So, the other day I was discussing exam results with a friend, and we were remarking upon a common but confusing occurrence, whereby the jury says:
We feel you’ve made a lot of progress this year. We hear many different things happening in your music making now, and we feel that you have really developed yourself as a musician and performer. With this in mind, we have decided to award you exactly the same mark we gave you last year.
It can be somewhat disheartening to us poor, downtrodden music students to be given the same result year after year, especially when that is somehow supposed to reflect the improvement and development that we have (hopefully) achieved.
This is when my friend and I came to a very simple, but life-changing realisation.
From year to year, you are marked according to a different scale.
Now, that seems pretty darn obvious when you put it like that. You can’t hold a first year student to the same standards that you do a second year Master student. But then this begs the question: what are the standards we are held to year by year?
Luckily, I have an answer. And here it is:
B’s Helpful Guide to KonCon examination standards.
1. Entrance exams
To be judged to a scale of one to Sarah Palin.
At your Bachelor entrance exam, it is understood and expected that you know absolutely nothing. That is, it’s understood and accepted by everyone except yourself. You think you’re a genius doing the conservatorium a favour by deigning to audition.
2. First Year
To be judged on a scale of one to Jon Snow.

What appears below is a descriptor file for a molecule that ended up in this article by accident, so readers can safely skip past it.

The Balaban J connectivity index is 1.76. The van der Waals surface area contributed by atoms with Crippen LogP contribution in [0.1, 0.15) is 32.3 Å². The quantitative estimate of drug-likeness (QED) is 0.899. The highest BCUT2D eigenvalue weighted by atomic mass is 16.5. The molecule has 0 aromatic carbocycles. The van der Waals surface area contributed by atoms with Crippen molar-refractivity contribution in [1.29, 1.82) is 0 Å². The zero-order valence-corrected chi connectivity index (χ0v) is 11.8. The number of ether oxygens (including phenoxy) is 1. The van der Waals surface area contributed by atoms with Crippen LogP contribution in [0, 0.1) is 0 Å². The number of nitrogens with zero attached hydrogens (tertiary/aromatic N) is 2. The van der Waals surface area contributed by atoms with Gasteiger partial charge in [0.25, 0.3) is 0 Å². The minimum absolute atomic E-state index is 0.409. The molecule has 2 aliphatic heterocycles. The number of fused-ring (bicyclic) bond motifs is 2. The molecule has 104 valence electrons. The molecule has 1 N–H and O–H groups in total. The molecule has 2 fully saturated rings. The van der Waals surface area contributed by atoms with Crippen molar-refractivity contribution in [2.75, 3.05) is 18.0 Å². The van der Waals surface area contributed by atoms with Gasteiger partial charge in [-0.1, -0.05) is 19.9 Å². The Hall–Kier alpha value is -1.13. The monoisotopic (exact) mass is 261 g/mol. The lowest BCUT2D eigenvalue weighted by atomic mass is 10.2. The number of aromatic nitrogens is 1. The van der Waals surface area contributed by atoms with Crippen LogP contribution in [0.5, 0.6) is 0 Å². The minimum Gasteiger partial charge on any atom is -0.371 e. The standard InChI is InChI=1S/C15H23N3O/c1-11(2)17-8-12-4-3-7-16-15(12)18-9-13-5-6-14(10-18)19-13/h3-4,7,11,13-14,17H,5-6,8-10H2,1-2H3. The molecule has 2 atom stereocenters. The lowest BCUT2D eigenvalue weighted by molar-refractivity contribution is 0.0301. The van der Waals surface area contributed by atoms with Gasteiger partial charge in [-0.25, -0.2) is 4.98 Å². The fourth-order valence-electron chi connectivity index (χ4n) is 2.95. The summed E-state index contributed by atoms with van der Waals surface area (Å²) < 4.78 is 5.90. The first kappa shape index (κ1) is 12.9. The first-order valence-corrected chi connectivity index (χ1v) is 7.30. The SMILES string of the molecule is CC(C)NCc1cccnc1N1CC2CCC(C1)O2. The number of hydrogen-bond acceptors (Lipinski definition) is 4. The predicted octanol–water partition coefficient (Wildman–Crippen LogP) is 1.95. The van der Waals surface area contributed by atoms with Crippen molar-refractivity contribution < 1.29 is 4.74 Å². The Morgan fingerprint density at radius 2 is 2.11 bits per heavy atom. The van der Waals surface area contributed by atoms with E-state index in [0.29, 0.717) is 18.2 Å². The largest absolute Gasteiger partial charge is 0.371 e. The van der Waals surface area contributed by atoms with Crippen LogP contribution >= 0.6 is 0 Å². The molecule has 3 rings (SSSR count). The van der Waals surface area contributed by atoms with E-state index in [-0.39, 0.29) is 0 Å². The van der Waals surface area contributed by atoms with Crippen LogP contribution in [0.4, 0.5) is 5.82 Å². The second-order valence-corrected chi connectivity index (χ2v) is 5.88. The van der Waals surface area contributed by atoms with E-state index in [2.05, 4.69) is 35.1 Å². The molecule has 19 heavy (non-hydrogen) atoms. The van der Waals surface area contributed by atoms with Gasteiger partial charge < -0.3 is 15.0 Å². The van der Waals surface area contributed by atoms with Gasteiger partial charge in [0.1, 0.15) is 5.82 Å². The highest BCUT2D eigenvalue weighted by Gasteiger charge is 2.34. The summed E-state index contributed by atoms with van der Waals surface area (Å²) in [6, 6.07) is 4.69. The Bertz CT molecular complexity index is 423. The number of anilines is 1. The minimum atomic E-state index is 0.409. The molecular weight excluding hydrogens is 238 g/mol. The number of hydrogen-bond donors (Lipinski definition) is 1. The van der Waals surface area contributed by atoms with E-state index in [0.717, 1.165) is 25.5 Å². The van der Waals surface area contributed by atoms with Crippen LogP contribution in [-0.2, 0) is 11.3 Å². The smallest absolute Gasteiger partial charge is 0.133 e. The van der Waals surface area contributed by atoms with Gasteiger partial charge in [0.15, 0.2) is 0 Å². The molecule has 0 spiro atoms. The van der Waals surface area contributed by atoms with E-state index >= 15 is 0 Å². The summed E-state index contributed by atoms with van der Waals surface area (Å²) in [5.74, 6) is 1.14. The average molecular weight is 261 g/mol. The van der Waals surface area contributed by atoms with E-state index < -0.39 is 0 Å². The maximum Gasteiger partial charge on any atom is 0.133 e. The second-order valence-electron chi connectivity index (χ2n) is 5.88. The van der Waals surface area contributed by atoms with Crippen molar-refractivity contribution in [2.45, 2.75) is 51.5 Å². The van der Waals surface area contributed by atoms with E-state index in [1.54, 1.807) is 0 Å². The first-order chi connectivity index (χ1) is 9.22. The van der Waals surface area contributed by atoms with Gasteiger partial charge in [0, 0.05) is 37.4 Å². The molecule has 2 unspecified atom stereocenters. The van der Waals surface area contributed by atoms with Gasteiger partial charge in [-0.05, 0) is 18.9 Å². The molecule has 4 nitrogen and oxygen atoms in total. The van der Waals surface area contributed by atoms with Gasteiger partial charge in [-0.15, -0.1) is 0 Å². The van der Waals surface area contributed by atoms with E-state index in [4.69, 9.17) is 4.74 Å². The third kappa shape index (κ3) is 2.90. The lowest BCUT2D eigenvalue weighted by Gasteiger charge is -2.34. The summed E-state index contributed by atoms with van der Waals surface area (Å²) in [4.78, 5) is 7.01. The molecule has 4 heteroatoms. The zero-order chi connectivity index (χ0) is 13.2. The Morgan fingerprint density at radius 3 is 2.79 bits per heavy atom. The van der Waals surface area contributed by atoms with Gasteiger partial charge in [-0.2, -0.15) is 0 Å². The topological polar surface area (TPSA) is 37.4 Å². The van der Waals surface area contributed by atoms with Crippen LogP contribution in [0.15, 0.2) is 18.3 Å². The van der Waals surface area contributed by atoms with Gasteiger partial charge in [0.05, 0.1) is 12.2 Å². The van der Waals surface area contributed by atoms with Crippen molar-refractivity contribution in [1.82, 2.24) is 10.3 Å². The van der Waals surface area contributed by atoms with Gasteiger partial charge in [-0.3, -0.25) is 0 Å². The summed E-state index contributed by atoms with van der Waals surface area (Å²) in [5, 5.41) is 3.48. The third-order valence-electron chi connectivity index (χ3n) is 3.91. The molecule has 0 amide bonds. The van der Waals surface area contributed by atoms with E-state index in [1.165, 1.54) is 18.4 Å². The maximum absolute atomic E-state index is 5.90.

At the end of first year, it is still understood and expected that you know absolutely nothing. The only difference is now you’re aware of it too, having had an entire
season academic year of people telling you how ignorant you are.
3. Second Year
To be judged on a scale of one to Bernard Black.
Second year students at the KonCon don’t have official main subject exams, and so are duly required to drink and live dangerously on behalf of the rest of the student cohort that do have exams.
4. Third Year
To be judged on a scale of one to Thomas Edison.
By your third year of studying, you are expected to have some degree of skill and knowledge. Your third year recital really should be a worthy and valuable contribution to the broader musical community. However, you’re still hungover from second year, so you simply steal someone else’s ideas and take all the credit.
5. Fourth Year
To be judged on a scale of one to Albert Einstein.
By the end of your Bachelor degree, you are expected to be able to make radical, independent contributions to your chosen field. It is accepted that your skills and knowledge can be focused on a specific area, as long as you can demonstrate mastery of this chosen field. It’s is also okay to have a hairstyle that may have been created by electrocution.
6. First Year Master
To be judged on a scale of one to Stewie Griffin.
In the first year of your Masters Degree, you are required to show the skills, determination and ambition necessary for world domination. However, it is also acknowledged that in terms of being in the first year of a new degree, you are still just a baby.
7. Second Year Master
To be judged on a scale of one to Morgan Freeman.
At the end of your Masters Degree, you are basically held up against God to judge your worth and ability as a musician. Recently, the Trailblazer graduated with a 10+ Distinction in her singing exam. That’s right, her singing is literally better than God.
S maybe this last one needs updating: from now on, all final Masters students shall be judged on a scale of one to the Trailblazer. And we thought Morgan Freeman was daunting enough!
But in all seriousness, congratulations to everyone who performed and sat examinations in the last month. See you at the pub!